Meet The 2018
Top Shop Winners
Like Father, Like Son
Eight-year-old sells flap carriages to help dad
Tony and Rosanne Guarcello
Fifty years of marriage and aviation
Puts you in the right room with the right people
It’s about you. Only one MRO has the expertise, experience and purchasing power that comes from keeping more than 800 planes up and flying for the world’s #1 airline. And, we can put that power to work for you, every single day.
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Hey there 145 Readers, Those of you in attendance at the MRO Americas, I hope you’re all enjoying the show, and for those of you reading the digital version I hope things are going well for you. 2018 marks the third year of our printed MRO Americas issue, which is currently the only print copy of the magazine that we do each year. However, we’re pleased to announce that that’s all about to change. Due to the increased popularity of the magazine we’ve decided to add an additional print copy that will be distributed at the ACPC – Air Carriers Purchasing Conference in Orlando, Florida in August of this year. I know what some of you are thinking, you want your company to be on the cover of the August issue. So does everyone else, so contact us as soon as possible to lock down the feature article in the only other print copy of the magazine this year. As always, we’ve got some great content for you. There’s an article titled: “Like Father, Like Son” that is an especially good read. Some here at 145 Magazine think it’s one of the best articles we’ve ever published, so be sure to take a look at it. There’s also a great article about two young men and two young wom-en who are caught in the crosshairs of the whole DACA (Deferred Action for Childhood Arrivals) debate. If you’re not a supporter of DACA this article just might change your mind. I don’t want to eat up all your time with further article introductions, so feel free to kick back and enjoy the April issue of the magazine. Sincerely, Editor-in-chief,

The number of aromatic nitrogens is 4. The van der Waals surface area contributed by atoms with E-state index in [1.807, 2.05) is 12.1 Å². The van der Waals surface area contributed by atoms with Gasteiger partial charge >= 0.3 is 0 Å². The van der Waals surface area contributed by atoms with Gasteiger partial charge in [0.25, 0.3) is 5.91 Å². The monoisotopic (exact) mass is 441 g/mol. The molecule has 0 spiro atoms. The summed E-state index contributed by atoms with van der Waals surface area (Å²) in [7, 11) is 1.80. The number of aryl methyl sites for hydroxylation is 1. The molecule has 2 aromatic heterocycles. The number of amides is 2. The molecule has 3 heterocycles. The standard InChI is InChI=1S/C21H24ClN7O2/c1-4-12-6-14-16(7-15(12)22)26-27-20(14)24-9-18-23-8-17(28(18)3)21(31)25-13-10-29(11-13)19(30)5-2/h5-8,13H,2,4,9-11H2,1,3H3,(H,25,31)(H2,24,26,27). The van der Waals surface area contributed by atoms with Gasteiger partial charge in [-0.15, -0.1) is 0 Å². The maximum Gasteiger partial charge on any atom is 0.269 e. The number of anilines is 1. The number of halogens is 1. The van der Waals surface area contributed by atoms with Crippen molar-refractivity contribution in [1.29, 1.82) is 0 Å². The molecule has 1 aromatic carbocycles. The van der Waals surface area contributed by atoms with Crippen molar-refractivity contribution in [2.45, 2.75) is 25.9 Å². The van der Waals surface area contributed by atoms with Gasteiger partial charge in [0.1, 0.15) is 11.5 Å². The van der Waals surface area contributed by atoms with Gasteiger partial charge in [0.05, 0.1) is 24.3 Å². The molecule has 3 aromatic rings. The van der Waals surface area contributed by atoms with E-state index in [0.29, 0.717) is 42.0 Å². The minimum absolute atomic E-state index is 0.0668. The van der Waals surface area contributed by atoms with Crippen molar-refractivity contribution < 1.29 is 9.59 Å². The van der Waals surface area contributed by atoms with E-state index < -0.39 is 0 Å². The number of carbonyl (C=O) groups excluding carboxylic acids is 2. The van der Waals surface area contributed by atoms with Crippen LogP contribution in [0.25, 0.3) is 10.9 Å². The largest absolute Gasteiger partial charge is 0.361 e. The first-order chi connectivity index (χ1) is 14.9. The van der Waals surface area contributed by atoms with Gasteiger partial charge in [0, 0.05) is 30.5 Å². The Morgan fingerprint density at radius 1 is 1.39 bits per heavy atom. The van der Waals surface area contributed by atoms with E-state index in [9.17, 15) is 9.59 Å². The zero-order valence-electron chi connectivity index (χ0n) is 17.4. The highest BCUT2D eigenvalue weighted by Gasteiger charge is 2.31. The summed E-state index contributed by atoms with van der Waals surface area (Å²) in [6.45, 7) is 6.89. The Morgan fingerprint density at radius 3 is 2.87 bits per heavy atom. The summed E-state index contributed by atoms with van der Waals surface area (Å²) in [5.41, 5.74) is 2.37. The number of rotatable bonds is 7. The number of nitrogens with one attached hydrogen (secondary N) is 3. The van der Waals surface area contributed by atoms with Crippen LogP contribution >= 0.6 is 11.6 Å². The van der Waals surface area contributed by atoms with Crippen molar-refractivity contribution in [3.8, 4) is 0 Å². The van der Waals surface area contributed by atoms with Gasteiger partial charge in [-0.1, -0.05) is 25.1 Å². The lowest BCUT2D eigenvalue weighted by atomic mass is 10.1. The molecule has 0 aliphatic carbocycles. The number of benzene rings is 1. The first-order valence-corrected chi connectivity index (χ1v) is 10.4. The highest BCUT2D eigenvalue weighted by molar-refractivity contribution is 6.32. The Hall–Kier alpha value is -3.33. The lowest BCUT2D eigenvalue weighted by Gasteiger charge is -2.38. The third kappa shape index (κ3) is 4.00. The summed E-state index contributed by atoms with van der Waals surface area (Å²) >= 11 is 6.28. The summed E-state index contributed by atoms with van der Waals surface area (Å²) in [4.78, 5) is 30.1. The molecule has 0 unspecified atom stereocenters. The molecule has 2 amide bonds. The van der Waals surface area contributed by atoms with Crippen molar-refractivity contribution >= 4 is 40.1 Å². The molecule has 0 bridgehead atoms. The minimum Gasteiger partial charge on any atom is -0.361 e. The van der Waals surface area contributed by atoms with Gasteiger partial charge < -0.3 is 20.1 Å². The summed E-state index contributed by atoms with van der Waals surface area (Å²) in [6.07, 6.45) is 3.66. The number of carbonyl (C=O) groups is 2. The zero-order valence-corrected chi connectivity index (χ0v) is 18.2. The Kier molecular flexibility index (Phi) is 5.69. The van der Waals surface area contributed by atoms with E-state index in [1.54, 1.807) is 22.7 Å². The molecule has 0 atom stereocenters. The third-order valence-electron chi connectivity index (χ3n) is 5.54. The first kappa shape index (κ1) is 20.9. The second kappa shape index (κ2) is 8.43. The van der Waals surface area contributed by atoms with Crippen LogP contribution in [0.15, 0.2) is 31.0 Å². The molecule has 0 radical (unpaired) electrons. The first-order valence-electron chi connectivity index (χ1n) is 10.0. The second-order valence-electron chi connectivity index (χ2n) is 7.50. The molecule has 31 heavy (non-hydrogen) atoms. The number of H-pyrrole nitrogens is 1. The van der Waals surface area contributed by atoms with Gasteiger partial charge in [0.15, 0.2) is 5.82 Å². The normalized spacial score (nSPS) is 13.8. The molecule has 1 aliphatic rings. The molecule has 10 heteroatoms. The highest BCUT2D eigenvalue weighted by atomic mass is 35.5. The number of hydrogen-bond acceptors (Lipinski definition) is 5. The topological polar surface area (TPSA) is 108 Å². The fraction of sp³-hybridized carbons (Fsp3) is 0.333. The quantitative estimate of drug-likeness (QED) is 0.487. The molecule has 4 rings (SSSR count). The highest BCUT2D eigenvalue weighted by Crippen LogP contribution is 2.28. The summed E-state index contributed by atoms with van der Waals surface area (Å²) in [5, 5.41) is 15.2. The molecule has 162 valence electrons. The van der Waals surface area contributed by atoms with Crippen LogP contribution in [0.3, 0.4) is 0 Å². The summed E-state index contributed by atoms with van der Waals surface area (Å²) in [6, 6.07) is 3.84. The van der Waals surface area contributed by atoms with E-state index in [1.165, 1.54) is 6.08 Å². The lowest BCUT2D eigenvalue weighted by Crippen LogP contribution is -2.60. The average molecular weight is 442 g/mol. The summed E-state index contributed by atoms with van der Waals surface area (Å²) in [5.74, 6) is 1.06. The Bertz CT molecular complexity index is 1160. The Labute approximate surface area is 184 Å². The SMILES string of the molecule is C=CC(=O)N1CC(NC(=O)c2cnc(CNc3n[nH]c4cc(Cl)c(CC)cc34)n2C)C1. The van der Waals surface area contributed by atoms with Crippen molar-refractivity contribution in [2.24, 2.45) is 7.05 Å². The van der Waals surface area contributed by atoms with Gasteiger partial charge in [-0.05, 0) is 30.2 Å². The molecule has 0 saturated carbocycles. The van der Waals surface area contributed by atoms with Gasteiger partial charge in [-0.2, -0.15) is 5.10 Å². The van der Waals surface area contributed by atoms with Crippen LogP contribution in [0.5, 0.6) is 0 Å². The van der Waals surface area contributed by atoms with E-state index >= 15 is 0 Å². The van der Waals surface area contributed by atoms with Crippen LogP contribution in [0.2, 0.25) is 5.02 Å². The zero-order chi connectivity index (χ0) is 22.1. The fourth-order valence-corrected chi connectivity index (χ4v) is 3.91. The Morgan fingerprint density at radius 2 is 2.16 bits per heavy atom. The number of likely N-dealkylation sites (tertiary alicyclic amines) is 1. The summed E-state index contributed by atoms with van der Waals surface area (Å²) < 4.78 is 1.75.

April Volume 5 Issue 2
CONTENTS Meet The 2018
Top Shop Winners
7 8 11 16 22 24 27 30 33
Name that Airport VP Profile 50/50 Like Father, Like Son Aviation Trivia Top Shop Winners Against all odds SFAMC 145 Magazine MRO issue sponsors
Email: email@example.com Tel: +1.888.820.8551 Ext. 704 Fax: +1.801.772.1947
Like Father, Like Son
Eight-year-old sells flap carriages to help dad
Tony and Rosanne Guarcello
Fifty years of marriage and aviation
Puts you in the right room with the right people
Name that Airport
Which Airport: - Contains one 12,000-foot-long (3658 m) runway? - Receives several arrivals per week of ski-equipped LC-130 Hercules aircraft? - Supports mostly scientific experimentation and research? Answer: Jack F. Paulus Skiway